WordPress Security

In 2009, I wrote an article on my blog called “How to Protect your WordPress Website“. It provided instructions to help make your WordPress site a little less ‘hackable’. Unfortunately, hackers are smarter and more and more WordPress websites are being compromised. Here are some old tricks that still apply, as well as some new ones.

If you are not a web developer and have no idea how to implement any of the following, please contact us. We offer affordable WordPress security packages that include backups.

1. Change the Default ‘admin’ Username

This is the easiest way for a hacker to get into your website because they know most of the login usernames are ‘admin’. They run a password script on your site, and they’re in before you know it! Log into your site, click on ‘Users’ on the left, create a new Administrator username (that has NOTHING to do with your site) and choose a difficult password (try this Password Generator). Log out of your ‘admin’ profile and login with your new details, then DELETE the ‘admin’ profile.

2. Keep WordPress and Your Plugins Up-to-Date!

Another common security risk is not maintaining your WordPress version and plugins. Always make sure you have upgraded to the latest version of WordPress and that all your plugins are up-to-date.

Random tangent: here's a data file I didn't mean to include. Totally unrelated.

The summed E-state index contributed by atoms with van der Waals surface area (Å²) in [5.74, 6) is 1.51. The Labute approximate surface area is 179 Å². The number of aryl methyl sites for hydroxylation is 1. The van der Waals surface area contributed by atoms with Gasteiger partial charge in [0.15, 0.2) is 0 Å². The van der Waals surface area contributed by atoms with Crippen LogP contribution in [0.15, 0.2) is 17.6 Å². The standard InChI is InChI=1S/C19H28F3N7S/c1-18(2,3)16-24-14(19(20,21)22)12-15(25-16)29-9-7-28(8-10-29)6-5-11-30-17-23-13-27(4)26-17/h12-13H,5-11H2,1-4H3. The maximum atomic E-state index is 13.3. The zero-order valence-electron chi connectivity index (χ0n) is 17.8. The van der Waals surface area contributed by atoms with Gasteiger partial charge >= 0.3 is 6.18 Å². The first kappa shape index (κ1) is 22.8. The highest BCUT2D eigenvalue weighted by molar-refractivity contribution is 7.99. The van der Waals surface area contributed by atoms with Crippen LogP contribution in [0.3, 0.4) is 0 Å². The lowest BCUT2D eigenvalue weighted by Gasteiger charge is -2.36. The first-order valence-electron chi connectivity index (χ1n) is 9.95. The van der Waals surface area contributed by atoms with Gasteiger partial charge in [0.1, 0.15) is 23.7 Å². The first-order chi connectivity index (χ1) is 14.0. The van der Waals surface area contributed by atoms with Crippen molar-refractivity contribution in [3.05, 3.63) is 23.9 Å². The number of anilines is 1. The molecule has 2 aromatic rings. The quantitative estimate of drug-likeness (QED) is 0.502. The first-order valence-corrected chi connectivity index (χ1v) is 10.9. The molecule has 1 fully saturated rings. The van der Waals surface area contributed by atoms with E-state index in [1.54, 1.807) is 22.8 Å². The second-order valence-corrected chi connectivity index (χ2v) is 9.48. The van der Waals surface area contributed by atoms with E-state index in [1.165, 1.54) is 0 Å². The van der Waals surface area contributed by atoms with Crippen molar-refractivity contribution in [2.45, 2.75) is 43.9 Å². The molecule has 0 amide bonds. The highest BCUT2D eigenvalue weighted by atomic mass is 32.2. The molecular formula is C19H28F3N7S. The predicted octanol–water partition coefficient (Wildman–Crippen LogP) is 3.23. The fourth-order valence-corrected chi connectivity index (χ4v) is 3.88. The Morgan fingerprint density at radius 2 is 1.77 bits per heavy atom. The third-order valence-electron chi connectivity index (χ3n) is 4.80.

3. Install Security Plugins

Despite all my efforts to keep my websites safe, hackers still get into my sites, in ways I cannot even begin to imagine. They can get in through a compromised hosting provider, cPanel, malicious scripts, you name it! My best defence has been these two security plugins:

  • Wordfence Security: A nifty plugin that scans your site for malicious code, let’s you permanently block IP addresses from accessing your site and emails handy notifications (like if someone is locked out from trying to log into your site). It then gives you the offending IP to block. They also have a paid version that let’s you block countries (Useful if you’re audience is local, then you can block common offending countries like Russia and China).
  • WordPress Firewall: Exactly what it says it is – a firewall for WordPress. Make sure you set up notifications for blocked attacks. You can then permanently block the IP from accessing your website with Wordfence. (Although outdated, it is still one of the most useful plugins I use)

4. Backup Your Website!

No matter how much security you put into place, there is always a chance your site may still get hacked, WordPress or not. Make regular backups (depending on how often you update your website) or check with your hosting company to see if they make backups. This is also useful if an upgrade goes wrong or you make a change you cannot undo.